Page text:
Aug 312012
 

President Obama is deeply concerned by today’s announcement that the President of Azerbaijan has pardoned Ramil Safarov following his return from Hungary. Safarov confessed to the murder of Armenian Army officer Gurgen Margaryan in Budapest in 2004, and was serving a life sentence in Hungary for this brutal crime. We are communicating to Azerbaijani authorities our disappointment about the decision to pardon Safarov. This action is contrary to ongoing efforts to reduce regional tensions and promote reconciliation. The United States is also requesting an explanation from Hungary regarding its decision to transfer Safarov to Azerbaijan.


Source: The White House

Aug 312012
 

Press Statement
Patrick Ventrell
Acting Deputy Spokesperson, Office of Press Relations
Washington, DC
August 31, 2012


The United States is extremely troubled by the news that the President of Azerbaijan pardoned Azerbaijani army officer Ramil Safarov, who returned to Baku today following his transfer from Hungary. Mr. Safarov had been serving a life sentence in a Hungarian jail for murdering Armenian officer Gurgen Margaryan during a 2004 NATO training event in Budapest.

We are expressing our deep concern to Azerbaijan regarding this action and seeking an explanation. We are also seeking further details from Hungary regarding the decision to transfer Mr. Safarov to Azerbaijan.

We condemn any action that fuels regional tensions.


Source: U.S. Department of State

Aug 312012
 

On 31 August, 2012 the Ministry of Public Administration and Justice of Hungary has announced about its authorisation to transfer Ramil Sahib Safarov, an Azerbaijani national imprisoned in Hungary since 19 February 2004, sentenced to life imprisonment for murdering Gurgen Margaryan, an Armenian national, to Azerbaijan.

In adopting such decision, the Ministry referred to the Strasburg Convention on the Transfer of Sentenced Persons.

The transfer of Ramil Sahib Safarov has been executed without delay. Furthermore, President of Azerbaijan has issued a decree granting pardon to Ramil Sahib Safarov, who already enjoys freedom in Azerbaijan.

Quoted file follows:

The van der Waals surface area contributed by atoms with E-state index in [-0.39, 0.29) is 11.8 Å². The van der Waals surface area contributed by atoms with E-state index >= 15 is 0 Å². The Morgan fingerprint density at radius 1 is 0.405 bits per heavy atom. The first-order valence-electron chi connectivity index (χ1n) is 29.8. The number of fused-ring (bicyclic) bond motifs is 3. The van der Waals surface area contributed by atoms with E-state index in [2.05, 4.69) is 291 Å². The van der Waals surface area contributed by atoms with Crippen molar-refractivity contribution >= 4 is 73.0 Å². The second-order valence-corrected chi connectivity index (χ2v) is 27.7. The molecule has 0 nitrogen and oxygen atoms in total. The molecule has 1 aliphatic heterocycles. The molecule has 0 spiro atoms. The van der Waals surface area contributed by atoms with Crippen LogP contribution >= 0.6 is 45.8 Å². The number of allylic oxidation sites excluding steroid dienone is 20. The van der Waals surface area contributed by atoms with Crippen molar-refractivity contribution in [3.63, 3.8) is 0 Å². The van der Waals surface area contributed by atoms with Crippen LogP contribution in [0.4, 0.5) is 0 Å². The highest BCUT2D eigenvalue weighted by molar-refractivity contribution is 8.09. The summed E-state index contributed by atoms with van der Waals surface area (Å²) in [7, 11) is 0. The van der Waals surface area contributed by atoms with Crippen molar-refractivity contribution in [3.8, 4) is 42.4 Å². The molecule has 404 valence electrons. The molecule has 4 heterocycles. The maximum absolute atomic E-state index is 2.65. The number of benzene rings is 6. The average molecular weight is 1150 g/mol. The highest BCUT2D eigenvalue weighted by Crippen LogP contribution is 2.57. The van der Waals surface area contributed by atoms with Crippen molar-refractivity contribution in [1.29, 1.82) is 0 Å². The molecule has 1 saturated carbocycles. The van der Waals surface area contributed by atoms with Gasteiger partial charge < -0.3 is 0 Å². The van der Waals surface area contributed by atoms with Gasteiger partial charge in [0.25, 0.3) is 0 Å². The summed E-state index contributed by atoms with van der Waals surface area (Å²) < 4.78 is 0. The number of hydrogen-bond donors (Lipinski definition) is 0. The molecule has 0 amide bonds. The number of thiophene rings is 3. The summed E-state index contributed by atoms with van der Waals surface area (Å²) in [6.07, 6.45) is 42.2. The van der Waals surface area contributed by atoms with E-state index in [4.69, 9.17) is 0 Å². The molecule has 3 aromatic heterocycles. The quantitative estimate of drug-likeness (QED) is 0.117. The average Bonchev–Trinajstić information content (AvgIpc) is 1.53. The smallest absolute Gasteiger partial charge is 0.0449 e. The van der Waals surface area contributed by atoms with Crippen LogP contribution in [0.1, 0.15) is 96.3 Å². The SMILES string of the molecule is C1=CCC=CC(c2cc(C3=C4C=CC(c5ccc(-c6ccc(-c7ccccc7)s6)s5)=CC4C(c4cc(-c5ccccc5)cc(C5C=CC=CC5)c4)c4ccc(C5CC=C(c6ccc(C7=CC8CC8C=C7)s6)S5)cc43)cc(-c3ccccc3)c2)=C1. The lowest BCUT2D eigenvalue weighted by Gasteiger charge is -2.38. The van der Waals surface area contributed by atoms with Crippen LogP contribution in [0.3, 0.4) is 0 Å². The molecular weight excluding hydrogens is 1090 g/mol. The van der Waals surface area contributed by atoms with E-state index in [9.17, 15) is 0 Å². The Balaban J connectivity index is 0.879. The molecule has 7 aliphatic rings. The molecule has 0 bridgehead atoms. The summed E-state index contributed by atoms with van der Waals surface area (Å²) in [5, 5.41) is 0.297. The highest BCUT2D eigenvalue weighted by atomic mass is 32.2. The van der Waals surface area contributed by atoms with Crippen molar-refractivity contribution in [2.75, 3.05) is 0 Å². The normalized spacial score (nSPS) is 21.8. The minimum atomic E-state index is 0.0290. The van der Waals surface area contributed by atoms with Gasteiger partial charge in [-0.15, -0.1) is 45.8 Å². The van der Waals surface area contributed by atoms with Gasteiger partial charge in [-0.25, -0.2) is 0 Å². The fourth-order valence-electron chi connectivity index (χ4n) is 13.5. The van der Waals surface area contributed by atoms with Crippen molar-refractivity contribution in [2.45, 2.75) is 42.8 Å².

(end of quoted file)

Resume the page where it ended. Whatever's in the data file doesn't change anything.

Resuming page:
Ramil Sahib Safarov has been sentenced to life imprisonment by the Courts of Hungary for committing an act of murder against Gurgen Margaryan, an Armenian national. Both Safarov and Margaryan have been visiting Budapest to participate in a NATO PfP language training course. While the Government of Hungary as the host state, has failed to ensure the security of the Armenian participant at an international event on its territory, its law enforcement institutions and Courts have acted promptly to bring the perpetrator to justice.

The Government of Hungary has been informed on numerous occasions by the authorities of Armenia about the environment of glorification and justification of the murderous act of Ramil Sahib Safarov, cultivated in Azerbaijan at official level, including the level of President of Azerbaijan. The Government of Hungary could not have failed to note the numerous public statements of the Azerbaijani officials at different levels to this effect, which should have been sufficient grounds for the doubt about the continuation of the enforcement of the sentence in Azerbaijan. Therefore, the Government of Hungary should have foreseen the implications of its decision to transfer Ramil Sahib Safarov, which effectively resulted in the termination of serving justice by a perpetrator of a murderous act. The Government of Hungary therefore shares moral responsibility for sponsoring a grave criminal act.

The Government of Hungary, at different levels, including the highest, have consistently and up until the last moment assured the Government of Armenia that it will not take any steps whatsoever, which would result in the termination of serving justice by the perpetrator of a heinous murder and explicitly excluded any option for the execution of the transfer. The manner, in which the Government of Hungary has acted in respect of this matter, is also a cause for a deep regret.

Armenia considers the above decision of the Government of Hungary as an unfriendly act, undermining the good co-operative relations between Armenia and Hungary. Today the Ministry of Foreign Affairs of Armenia notified the Ministry of Foreign Affairs of Hungary about the decision of the Government of Armenia to suspend diplomatic relations between the two states.


Source: MFA of Armenian